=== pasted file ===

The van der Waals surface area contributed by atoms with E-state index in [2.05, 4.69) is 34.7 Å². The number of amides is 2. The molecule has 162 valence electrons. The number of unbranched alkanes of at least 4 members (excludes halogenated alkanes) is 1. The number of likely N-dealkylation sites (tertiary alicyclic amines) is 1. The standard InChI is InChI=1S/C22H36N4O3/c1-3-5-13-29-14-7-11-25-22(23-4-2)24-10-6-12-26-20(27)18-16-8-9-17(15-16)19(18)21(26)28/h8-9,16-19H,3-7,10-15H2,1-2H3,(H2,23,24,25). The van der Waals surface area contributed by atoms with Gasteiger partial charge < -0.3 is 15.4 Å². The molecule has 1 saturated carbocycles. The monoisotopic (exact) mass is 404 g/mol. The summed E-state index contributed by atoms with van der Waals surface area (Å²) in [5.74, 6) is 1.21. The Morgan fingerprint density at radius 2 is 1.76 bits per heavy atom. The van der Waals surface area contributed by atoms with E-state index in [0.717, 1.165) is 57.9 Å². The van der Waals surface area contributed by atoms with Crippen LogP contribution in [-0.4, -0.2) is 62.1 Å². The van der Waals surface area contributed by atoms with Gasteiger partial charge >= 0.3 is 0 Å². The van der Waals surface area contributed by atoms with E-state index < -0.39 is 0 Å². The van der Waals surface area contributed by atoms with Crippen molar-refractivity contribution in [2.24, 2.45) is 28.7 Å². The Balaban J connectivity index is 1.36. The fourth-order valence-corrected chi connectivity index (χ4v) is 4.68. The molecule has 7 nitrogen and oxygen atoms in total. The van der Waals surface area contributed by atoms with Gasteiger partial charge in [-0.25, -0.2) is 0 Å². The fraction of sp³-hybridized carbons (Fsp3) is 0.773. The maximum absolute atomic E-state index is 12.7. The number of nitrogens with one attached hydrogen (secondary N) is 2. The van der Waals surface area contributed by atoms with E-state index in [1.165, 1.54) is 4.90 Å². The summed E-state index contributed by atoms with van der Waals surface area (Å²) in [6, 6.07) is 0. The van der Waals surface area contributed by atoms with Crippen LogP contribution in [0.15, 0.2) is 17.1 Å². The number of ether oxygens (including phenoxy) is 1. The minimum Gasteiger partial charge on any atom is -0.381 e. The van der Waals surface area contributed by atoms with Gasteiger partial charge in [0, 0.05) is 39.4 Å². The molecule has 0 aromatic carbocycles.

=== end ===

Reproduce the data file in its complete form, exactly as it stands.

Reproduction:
The van der Waals surface area contributed by atoms with E-state index in [2.05, 4.69) is 34.7 Å². The number of amides is 2. The molecule has 162 valence electrons. The number of unbranched alkanes of at least 4 members (excludes halogenated alkanes) is 1. The number of likely N-dealkylation sites (tertiary alicyclic amines) is 1. The standard InChI is InChI=1S/C22H36N4O3/c1-3-5-13-29-14-7-11-25-22(23-4-2)24-10-6-12-26-20(27)18-16-8-9-17(15-16)19(18)21(26)28/h8-9,16-19H,3-7,10-15H2,1-2H3,(H2,23,24,25). The van der Waals surface area contributed by atoms with Gasteiger partial charge < -0.3 is 15.4 Å². The molecule has 1 saturated carbocycles. The monoisotopic (exact) mass is 404 g/mol. The summed E-state index contributed by atoms with van der Waals surface area (Å²) in [5.74, 6) is 1.21. The Morgan fingerprint density at radius 2 is 1.76 bits per heavy atom. The van der Waals surface area contributed by atoms with E-state index in [0.717, 1.165) is 57.9 Å². The van der Waals surface area contributed by atoms with Crippen LogP contribution in [-0.4, -0.2) is 62.1 Å². The van der Waals surface area contributed by atoms with Gasteiger partial charge >= 0.3 is 0 Å². The van der Waals surface area contributed by atoms with E-state index < -0.39 is 0 Å². The van der Waals surface area contributed by atoms with Crippen molar-refractivity contribution in [2.24, 2.45) is 28.7 Å². The Balaban J connectivity index is 1.36. The fourth-order valence-corrected chi connectivity index (χ4v) is 4.68. The molecule has 7 nitrogen and oxygen atoms in total. The van der Waals surface area contributed by atoms with Gasteiger partial charge in [-0.25, -0.2) is 0 Å². The fraction of sp³-hybridized carbons (Fsp3) is 0.773. The maximum absolute atomic E-state index is 12.7. The number of nitrogens with one attached hydrogen (secondary N) is 2. The van der Waals surface area contributed by atoms with E-state index in [1.165, 1.54) is 4.90 Å². The summed E-state index contributed by atoms with van der Waals surface area (Å²) in [6, 6.07) is 0. The van der Waals surface area contributed by atoms with Crippen LogP contribution in [0.15, 0.2) is 17.1 Å². The number of ether oxygens (including phenoxy) is 1. The minimum Gasteiger partial charge on any atom is -0.381 e. The van der Waals surface area contributed by atoms with Gasteiger partial charge in [0, 0.05) is 39.4 Å². The molecule has 0 aromatic carbocycles.